From the January 21, 1972 edition of the Vineyard Gazette:

There is no doubt that there are more off-Island youth between the ages of 19 and 30, give or take a few years and states of mind, wintering on this beguiling Island than ever before. The winter population is becoming almost as diversified as the Island’s topography. And generalizations about this new segment of the population — hippies, youth, call them what you will — are as inaccurate, even distasteful, as categorizing humanity anywhere.

Nevertheless “they” are here, and curiosity, as is its way during the molasses pace of winter here, is killing cats over this phenomenon. “Who are these people and what do they do” are common questions.

Mustachioed, bearded, long-haired, short-haired, granny-glassed, blue-jeaned or uniformed youth can be found throughout the Island towns shucking scallops, building fireplaces in new houses, chopping trees, sewing, waitressing, drinking at the Lampost and eating at the Black Dog.

A week in the life of a winter youth isn’t so different from anyone else’s here — the usual mixture of a work and play schedule. What dissimilarities there are lie mainly in vocabulary, living style and personal appearance, and the fact that jobs tend to be more odd than permanent for them. Six young men and women renting a house in Oak Bluffs together, for example, might head in different working directions each morning, run into each other at the Black Dog for coffee breaks or lunch and return home at night to share food — and perhaps a bed with their “ol’ man” or “ol’ lady.” It is the form of life that has changed more than the content.

On the weekends, there are the movies in Edgartown to be followed by a beer at the Square-Rigger — or a party — or a couple of hours at Opposite Alley’s (the former Field Gallery promising informal entertainments through the slower months) or a concert at the Ocean View Hotel. And of course, there is fishing, scalloping and floating around the Island to do, and friends to see.

The mechanics of living are simpler here than, say, in Boston. And the exodus from the city and its suburbs to the country is a national move — be it to Martha’s Vineyard, Putney, Vt., Wellington, Me., or Bolinas, Calif. The simplicity of functioning — getting it all together — is the major reason for more people here, more so than any particular magnetism of the Island, though that is part of it. It is more “getting away from” than “coming to” which explains the population’s upswing.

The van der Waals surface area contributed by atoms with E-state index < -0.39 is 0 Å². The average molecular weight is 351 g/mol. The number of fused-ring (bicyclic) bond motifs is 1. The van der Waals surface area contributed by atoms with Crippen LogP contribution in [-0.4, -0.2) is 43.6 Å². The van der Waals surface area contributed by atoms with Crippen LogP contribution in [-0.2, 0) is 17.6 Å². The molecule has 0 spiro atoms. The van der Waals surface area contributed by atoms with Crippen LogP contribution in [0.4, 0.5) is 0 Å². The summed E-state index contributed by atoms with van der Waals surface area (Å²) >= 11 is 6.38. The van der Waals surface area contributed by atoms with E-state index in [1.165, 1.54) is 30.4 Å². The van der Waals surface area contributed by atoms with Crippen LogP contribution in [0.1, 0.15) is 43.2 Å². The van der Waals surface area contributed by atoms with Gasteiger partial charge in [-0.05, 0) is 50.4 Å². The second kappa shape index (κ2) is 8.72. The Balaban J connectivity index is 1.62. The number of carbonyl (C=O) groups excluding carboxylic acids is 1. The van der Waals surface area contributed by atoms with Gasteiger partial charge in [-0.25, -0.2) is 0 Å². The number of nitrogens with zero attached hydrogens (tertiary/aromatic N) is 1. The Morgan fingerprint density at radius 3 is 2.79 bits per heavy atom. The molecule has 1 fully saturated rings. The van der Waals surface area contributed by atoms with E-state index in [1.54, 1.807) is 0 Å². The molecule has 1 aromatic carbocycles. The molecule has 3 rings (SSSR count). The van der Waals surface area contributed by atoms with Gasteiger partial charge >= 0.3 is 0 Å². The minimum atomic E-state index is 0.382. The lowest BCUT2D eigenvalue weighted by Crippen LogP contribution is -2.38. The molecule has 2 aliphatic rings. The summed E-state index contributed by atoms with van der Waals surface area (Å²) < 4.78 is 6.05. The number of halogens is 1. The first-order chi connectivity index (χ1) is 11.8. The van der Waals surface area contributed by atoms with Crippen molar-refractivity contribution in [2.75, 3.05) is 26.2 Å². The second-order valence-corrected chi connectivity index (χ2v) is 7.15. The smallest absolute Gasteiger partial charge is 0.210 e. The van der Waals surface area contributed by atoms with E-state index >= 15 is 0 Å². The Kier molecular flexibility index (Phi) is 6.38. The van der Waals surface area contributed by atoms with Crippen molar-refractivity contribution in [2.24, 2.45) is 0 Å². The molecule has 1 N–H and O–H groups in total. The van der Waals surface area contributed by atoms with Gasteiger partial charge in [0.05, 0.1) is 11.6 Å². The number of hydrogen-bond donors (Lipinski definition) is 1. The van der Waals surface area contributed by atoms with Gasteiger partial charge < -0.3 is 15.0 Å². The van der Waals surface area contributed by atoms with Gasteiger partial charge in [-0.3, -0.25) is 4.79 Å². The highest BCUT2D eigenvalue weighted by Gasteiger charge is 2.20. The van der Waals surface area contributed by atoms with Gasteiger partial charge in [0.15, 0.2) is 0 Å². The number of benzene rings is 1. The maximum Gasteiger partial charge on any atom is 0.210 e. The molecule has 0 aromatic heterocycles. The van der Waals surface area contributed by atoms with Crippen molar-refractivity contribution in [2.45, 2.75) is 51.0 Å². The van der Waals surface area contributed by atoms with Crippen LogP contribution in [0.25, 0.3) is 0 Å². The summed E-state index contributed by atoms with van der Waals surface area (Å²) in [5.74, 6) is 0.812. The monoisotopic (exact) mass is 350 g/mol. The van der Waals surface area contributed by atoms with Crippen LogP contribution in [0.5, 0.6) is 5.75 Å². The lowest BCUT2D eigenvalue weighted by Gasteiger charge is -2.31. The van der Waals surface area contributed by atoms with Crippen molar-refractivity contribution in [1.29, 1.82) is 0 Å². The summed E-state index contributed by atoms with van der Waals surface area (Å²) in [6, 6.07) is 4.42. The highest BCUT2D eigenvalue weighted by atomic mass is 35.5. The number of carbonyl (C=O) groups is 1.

Travis Tuck, for example, finished four years in the service, (it was at Otis Air Force Base that he first became acquainted with the Vineyard), and one year of college and lived in New York city for six years, working as a sculptor’s assistant. Fed up with the festering wounds of the city, he burrowed in on the Island working as a blacksmith and carpenter and living with a friend in a recently completed (the pipes are still exposed) cabin on Christiantown Road.

Bell bottomed Ira Yaffe pooled all her money two years ago and left the city to run a hip clothing store in Edgartown bluntly named, The Store. A summer sojourn has turned into a two-year residence so far.

Kay Bohn left a television job with Channel 2 in Boston, threw away her working dresses and has found the compromise to part-time jobs and seasonal housing preferable to a rigidly scheduled life. There is no reason, she says, for someone to work fulltime for years and then pause for reflection; why not do both simultaneously? Balancing her philosophic hours, she has handled lobsters at the state hatchery, been a secretary for the county planner, and inserted papers at the Gazette office.

But why here instead of Vermont, for example? For some, the Vineyard has always been a summer home. Others settle because friends or lovers are here. And too there is the ocean and the appealing severance with the mainland, which is nevertheless close by. The inconvenience of a ferry schedule is a slight counteraction to the world being with us, too much and too soon.

For one waitress at the Black Dog, being here is a combination of many things. After graduation from college, she taught skiing in Vermont where she met a fellow instructor, who is also a sailor and a summer crewman on the Shenandoah. For them, life has been winters in Vermont and summers on the Vineyard, but this year they are staying to work on an aged schooner which they bought together. Waitressing and odd jobs keep money trickling in. Her mastery of the country life leaves only her conservative parents confused. For the most part, hippies care about the Island and its people, read both newspapers and take a certain pride in knowing the more obscure names of the Vineyard’s nooks and crannies. Whatever the reasons, there is no doubt that well educated graduates are turning to flexible lives and to handicrafts and skills for satisfaction.

Compiled by Hilary Wallcox